Mining Towns, Kingston, New Mexico
Kingston New Mexico was founded when a rich lode of silver ore was discovered at the Solitaire Mine in 1882. It quickly became the largest town in the territory, and was also one of the wildest in the Wild West. The town soon offered all of the trappings of civilization and culture. Numerous hotels played host to the likes of Mark Twain, Butch Cassidy and the Sundance Kid, and Black Jack Ketchum. Stage lines served all major routes, and the town supported twenty-three saloons, some of which advertised fresh oysters 24 hours a day! The town also had 14 grocery and general stores; a brewery; three newspapers; and an Opera House where the Lillian Russell Troupe once performed. Albert Bacon Fall and Ed Doheny of the Teapot Dome Scandal got their start in Kingston.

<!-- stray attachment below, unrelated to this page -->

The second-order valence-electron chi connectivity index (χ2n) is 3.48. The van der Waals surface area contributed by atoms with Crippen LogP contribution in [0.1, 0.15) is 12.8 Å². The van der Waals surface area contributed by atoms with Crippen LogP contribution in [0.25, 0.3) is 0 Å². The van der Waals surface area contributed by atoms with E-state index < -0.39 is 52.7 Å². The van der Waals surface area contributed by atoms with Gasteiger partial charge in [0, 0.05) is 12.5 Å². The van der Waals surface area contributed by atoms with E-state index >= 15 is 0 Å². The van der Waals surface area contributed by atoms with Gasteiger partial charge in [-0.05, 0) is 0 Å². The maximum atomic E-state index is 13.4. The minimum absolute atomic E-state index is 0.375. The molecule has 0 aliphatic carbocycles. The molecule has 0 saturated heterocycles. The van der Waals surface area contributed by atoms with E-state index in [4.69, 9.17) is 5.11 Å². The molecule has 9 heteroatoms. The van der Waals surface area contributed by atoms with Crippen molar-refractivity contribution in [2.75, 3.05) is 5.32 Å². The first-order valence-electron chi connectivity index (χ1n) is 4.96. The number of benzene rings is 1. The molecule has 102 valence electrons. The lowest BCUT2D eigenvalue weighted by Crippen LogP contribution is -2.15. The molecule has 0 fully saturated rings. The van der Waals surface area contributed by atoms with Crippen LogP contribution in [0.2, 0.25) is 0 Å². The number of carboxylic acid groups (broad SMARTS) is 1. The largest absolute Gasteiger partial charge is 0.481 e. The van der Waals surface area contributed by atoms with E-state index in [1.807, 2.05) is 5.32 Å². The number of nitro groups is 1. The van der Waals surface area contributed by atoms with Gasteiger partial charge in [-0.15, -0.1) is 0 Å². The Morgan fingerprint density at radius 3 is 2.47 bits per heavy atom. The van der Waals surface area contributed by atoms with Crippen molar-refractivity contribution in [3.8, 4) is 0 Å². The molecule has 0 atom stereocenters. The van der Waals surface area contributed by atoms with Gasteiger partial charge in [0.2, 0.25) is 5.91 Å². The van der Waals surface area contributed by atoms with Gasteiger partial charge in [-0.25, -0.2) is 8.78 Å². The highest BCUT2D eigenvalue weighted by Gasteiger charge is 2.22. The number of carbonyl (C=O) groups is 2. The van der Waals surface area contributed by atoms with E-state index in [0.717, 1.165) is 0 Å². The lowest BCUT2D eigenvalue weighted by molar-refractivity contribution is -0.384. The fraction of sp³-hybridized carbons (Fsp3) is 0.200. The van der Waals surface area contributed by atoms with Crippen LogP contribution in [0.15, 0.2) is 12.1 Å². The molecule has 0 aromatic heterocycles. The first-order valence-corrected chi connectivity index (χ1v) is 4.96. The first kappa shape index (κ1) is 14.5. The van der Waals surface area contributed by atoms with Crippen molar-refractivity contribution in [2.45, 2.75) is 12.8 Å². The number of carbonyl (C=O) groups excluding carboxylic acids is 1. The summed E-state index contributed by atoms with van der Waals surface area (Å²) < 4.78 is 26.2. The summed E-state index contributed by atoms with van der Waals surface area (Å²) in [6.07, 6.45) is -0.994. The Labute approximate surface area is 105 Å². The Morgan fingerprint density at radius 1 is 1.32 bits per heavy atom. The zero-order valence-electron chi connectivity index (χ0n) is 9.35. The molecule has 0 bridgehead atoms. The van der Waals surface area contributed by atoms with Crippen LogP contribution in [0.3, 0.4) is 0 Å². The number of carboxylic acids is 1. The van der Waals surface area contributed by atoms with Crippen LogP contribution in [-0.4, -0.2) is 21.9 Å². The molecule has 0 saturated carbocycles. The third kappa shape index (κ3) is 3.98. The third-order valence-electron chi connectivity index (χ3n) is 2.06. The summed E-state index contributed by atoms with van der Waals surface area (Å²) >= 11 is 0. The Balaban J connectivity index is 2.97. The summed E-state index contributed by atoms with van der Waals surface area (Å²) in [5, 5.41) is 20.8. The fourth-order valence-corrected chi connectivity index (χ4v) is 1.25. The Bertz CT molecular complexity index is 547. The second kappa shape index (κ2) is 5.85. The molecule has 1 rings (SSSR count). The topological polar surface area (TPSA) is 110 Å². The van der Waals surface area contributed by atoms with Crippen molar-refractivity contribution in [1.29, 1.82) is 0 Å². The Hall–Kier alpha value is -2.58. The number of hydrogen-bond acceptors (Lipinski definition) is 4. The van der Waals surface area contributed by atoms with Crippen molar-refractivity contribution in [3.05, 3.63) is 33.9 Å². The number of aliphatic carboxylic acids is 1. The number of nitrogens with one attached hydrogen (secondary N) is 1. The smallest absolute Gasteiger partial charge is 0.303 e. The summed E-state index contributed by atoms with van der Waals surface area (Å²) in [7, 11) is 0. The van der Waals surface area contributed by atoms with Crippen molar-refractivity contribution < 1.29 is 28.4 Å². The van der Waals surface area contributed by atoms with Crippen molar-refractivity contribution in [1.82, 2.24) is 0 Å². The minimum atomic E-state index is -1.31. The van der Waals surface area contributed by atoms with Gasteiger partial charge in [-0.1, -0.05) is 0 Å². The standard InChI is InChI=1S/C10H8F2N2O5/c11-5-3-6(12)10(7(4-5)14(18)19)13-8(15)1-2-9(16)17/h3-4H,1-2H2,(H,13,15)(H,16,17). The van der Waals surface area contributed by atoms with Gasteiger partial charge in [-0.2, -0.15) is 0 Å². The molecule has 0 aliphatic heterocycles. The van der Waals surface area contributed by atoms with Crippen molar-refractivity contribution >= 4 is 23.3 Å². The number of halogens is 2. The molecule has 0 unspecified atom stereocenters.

The Percha Bank
The old Percha Bank is the only fully intact building left from Kingston’s wild mining days. Housed in the 1884 Percha Bank building, the Percha Bank Museum boasts of the area’s rich heritage and past. Its home, the Percha Bank is noted for once being the biggest bank in the biggest city in the New Mexico Territory. The town was once seven times bigger than Albuquerque, with a population of 7000 towering over Albuquerque's 1000 during the town’s silver mining boom.
Despite the fall of the town of Kingston from its great place in the hierarchy, it is still rich in history. The Percha Bank Museum aims to preserve and present the available information of the area's legacy and heritage through various displays.